The Mini USB fridge is a great gift for gadget lovers that don’t chug more than two cans of soda every 2 hours.
While not the first USB beverage cooler to hit the market, Dream Cheeky’s USB Fridge is one of the more attractive models to choose from, mostly because it looks like a bona-fide 1950’s refrigerator. As such, not only can it prevent sunlight from warming the aluminum housing of our caffeinated goodness, but the magnetically sealed door can keep the cold air close to the can instead of circulating it with the warm air blown from the back of a laptop. While this probably aids the cooling slightly, I wouldn’t count on it being as effective as the traditional 6-can mini fridges since the walls and door lining aren’t insulated.
Adding to the novelty effect, inside the USB fridge you’ll find a single blue LED to light up the one can interior, the cables to which are stealthily hidden from view in red sheathing. At the base of the interior is a standard cold plate that’s similar to what we’ve seen over a year ago with the USB Beverage Chiller from CoolIT Systems.
The one obvious downside to the enclosure is its inability to house any drinks larger than your standard 12oz can. This means you’re going to have to just keep on fast-chugging your 500mL water bottles, 16oz “tallboy” energy drinks, 24oz “master cylinder” beer cans, 32oz plastic Taco Bell cups and 10oz glass Bawls bottles, unless of course you’re willing to desecrate their sanctity with ice. Ugh. As an alternative coffee drinker that habitually brings in a can of Monster to my day job, this can be quite an issue.
USB Cooling System
Like the CoolIT Chiller and practically all portable refrigeration systems such as those advertised for use in the car, Dream Cheeky’s USB Fridge employs thermoelectric cooling, based on the Peltier effect. In layman’s terms, the Peltier effect is what happens when electrical current is passed through two different metal alloys, causing heat to be transferred from one junction to another, essentially making one side get hot while the other gets cold. While not nearly as powerful or energy efficient as a conventional refrigerator with a compressor, the low cost, size and durability of the thermoelectric cooler has found it a solid niche chilling soft drinks, not to mention cooling our satellites in space.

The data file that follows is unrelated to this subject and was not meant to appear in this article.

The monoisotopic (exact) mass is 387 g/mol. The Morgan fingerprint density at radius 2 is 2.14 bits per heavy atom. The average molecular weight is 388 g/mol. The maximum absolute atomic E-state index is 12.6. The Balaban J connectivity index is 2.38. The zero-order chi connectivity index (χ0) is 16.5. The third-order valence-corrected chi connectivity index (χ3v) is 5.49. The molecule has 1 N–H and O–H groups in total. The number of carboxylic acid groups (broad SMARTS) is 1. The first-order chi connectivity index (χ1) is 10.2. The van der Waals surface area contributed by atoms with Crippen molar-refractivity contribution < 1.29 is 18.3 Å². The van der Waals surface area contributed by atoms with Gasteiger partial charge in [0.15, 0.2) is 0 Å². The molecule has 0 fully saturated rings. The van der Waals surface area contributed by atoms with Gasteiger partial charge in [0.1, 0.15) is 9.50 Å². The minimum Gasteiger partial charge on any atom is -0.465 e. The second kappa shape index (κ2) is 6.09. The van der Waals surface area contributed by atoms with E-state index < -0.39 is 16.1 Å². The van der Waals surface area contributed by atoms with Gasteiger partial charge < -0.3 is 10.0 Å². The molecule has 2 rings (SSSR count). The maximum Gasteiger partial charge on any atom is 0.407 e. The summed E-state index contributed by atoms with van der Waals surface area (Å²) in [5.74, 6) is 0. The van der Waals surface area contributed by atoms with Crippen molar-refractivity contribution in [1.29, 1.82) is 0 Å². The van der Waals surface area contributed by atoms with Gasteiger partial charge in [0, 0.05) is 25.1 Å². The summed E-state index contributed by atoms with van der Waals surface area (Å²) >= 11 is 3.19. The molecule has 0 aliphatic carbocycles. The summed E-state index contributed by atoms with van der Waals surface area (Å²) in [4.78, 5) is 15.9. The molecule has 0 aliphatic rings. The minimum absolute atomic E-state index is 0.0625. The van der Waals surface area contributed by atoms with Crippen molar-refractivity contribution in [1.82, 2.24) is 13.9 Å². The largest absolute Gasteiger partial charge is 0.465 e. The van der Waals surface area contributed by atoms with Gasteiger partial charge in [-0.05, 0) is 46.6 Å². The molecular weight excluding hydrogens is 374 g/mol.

The effectiveness of the thermoelectric cooler (TEC) is determined by two primary factors: how much electrical current the system is being fed, and how quickly heat can be removed from the hot junction. For the heat removal, an aluminum heatsink (much like what’s probably inside your computer) disperses heat from the hot junction, and is aided by a small 80mm fan that sucks air from the bottom of the USB fridge and blows it over the heatsink and out through the vents on the front and back of the unit.